NotesFAQContact Us
Search Tips
Peer reviewed Peer reviewed
Direct linkDirect link
ERIC Number: EJ1087013
Record Type: Journal
Publication Date: 2016-Jan
Pages: 22
Abstractor: As Provided
ISSN: ISSN-0278-7393
Hitting a High Note on Math Tests: Remembered Success Influences Test Preferences
Finn, Bridgid; Miele, David B.
Journal of Experimental Psychology: Learning, Memory, and Cognition, v42 n1 p17-38 Jan 2016
Remembered utility is the retrospective evaluation about the pleasure and pain associated with a past experience. It can influence choices about repeating or avoiding similar situations in the future (Kahneman, 2000). A set of 5 experiments explored the remembered utility of effortful test episodes and how it impacted future test choices. Experiments 1-3 mimicked Kahneman, Fredrickson, Schreiber, and Redelmeier's (1993) cold pressor study, but used a challenging test experience in place of submerging one's hand in painfully cold ice water. Participants took a short and an extended test of difficult math problems. The short test was made of 30 difficult math problems. The extended test used 30 difficult problems plus 10 moderately difficult problems. Participants made retrospective evaluations about the tests and chose which kind of test (short or extended) they wanted for their next test and for a hypothetical test 1 day later. Results showed that a challenging test episode extended by a more moderate interval was preferred to an unextended interval. Future test choices reflected this preference. This pattern was evidenced even when points were awarded only to correctly answered difficult items but not to moderately answered difficult items. Experiment 4 directly compared preferences for a moderate end versus a moderate start test, and Experiment 5 contrasted those test conditions with a moderate middle test condition. The findings demonstrated test-takers' bias in favor of test experiences that start or end on a high note.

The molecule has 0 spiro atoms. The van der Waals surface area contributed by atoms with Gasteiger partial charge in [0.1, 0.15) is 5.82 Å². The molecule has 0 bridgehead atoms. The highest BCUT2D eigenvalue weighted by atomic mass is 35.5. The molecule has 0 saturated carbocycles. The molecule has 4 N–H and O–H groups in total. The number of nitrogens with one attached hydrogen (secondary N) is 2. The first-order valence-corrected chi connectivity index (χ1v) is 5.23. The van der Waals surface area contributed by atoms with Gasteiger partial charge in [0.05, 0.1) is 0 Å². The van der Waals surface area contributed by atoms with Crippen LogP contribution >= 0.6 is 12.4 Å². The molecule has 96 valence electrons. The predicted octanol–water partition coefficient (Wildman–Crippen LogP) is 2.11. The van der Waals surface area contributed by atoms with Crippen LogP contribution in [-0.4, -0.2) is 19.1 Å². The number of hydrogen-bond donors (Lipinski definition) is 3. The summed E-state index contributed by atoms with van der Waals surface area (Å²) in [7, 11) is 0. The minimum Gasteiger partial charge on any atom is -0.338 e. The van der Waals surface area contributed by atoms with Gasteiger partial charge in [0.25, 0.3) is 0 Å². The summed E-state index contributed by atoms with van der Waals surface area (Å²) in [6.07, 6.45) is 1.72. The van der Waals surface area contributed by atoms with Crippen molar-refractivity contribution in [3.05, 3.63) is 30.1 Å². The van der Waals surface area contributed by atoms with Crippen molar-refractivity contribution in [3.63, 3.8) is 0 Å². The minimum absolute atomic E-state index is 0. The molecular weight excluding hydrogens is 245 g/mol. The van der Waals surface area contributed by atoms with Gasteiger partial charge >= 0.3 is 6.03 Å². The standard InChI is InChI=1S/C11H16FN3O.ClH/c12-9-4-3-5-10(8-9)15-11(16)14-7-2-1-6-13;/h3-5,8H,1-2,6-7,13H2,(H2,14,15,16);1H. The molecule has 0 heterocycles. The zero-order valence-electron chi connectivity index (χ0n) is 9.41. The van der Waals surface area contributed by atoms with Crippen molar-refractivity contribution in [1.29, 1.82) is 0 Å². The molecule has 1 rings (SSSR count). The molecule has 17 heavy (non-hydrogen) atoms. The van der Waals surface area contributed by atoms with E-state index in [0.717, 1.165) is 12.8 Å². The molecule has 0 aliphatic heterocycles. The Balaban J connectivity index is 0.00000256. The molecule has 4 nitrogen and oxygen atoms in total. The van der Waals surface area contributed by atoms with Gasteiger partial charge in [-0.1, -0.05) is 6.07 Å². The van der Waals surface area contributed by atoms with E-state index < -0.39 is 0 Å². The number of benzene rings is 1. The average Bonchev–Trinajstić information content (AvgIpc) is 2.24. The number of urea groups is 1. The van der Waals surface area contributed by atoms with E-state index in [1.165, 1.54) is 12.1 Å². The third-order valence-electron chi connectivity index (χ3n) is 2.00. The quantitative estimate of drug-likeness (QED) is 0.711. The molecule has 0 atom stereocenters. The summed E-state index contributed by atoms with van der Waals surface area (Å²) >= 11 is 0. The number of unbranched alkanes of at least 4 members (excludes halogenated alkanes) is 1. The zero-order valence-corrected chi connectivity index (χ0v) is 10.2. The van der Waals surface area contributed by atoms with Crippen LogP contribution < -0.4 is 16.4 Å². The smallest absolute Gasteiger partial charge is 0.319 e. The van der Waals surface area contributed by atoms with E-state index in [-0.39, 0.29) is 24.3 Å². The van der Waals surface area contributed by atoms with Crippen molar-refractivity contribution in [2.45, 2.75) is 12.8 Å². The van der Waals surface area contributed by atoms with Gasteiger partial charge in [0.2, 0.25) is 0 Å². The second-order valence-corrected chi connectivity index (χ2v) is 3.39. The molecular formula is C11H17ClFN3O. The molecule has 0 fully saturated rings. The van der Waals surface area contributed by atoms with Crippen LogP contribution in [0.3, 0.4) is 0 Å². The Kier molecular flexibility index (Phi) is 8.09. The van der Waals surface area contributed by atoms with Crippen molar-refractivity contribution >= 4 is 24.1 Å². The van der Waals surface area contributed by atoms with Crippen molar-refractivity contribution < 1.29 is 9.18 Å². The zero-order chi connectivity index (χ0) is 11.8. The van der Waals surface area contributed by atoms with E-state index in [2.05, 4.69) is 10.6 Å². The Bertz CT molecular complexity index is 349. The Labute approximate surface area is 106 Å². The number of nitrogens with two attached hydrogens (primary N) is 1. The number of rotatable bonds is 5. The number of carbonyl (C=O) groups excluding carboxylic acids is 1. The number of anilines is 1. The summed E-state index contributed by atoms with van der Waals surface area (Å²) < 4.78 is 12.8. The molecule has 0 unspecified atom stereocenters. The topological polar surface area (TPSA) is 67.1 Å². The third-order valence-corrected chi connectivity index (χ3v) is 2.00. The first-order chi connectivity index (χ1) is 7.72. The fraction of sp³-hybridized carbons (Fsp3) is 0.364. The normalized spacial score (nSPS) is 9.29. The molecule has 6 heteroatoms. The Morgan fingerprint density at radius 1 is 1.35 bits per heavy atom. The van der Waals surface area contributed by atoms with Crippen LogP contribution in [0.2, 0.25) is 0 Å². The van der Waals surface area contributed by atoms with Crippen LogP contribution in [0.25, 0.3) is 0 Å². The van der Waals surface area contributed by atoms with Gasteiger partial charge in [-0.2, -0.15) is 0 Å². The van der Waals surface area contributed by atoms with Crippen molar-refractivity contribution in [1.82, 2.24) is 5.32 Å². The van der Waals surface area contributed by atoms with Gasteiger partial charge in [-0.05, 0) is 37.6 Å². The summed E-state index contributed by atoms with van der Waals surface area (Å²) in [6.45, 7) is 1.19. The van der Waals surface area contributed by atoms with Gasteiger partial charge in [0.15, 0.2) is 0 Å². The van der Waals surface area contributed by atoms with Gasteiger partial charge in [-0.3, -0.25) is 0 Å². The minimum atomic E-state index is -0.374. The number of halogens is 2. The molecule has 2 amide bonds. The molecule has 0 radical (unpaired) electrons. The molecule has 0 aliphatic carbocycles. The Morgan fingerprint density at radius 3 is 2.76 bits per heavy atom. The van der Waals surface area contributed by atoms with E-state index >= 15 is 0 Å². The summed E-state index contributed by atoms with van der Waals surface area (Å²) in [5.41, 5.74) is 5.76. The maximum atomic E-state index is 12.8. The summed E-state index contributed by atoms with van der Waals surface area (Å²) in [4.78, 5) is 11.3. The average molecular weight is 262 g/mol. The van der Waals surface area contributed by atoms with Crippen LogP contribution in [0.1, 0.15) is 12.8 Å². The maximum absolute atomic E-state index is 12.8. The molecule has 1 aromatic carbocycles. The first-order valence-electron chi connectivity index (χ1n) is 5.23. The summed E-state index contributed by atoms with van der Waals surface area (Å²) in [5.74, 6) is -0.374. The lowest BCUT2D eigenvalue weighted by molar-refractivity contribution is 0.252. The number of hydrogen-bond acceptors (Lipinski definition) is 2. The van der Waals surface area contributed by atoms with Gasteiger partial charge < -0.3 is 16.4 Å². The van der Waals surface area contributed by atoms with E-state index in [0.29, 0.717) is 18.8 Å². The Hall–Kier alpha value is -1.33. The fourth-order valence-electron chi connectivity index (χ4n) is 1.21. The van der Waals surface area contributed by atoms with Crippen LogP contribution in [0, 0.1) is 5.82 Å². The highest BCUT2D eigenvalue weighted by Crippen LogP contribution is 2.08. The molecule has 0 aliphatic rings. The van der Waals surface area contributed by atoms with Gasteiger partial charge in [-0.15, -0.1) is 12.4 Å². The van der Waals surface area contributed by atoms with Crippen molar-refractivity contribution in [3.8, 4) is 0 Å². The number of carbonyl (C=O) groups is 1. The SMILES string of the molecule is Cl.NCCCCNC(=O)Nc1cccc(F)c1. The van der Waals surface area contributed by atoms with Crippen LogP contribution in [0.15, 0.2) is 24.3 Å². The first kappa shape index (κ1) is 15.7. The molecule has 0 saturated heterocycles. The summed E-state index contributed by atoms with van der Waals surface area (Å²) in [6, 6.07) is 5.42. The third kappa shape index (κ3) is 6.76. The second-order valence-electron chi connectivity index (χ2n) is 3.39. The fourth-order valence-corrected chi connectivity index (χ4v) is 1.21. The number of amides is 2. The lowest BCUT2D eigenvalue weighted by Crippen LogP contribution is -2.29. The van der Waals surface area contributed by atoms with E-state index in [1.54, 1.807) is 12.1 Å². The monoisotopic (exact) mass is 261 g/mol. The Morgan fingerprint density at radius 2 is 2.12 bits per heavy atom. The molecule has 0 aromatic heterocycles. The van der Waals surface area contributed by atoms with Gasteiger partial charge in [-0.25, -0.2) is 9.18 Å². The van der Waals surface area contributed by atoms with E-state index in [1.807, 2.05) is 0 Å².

American Psychological Association. Journals Department, 750 First Street NE, Washington, DC 20002. Tel: 800-374-2721; Tel: 202-336-5510; Fax: 202-336-5502; e-mail:; Web site:
Publication Type: Journal Articles; Reports - Research
Education Level: N/A
Audience: N/A
Language: English
Sponsor: N/A
Authoring Institution: N/A
Grant or Contract Numbers: N/A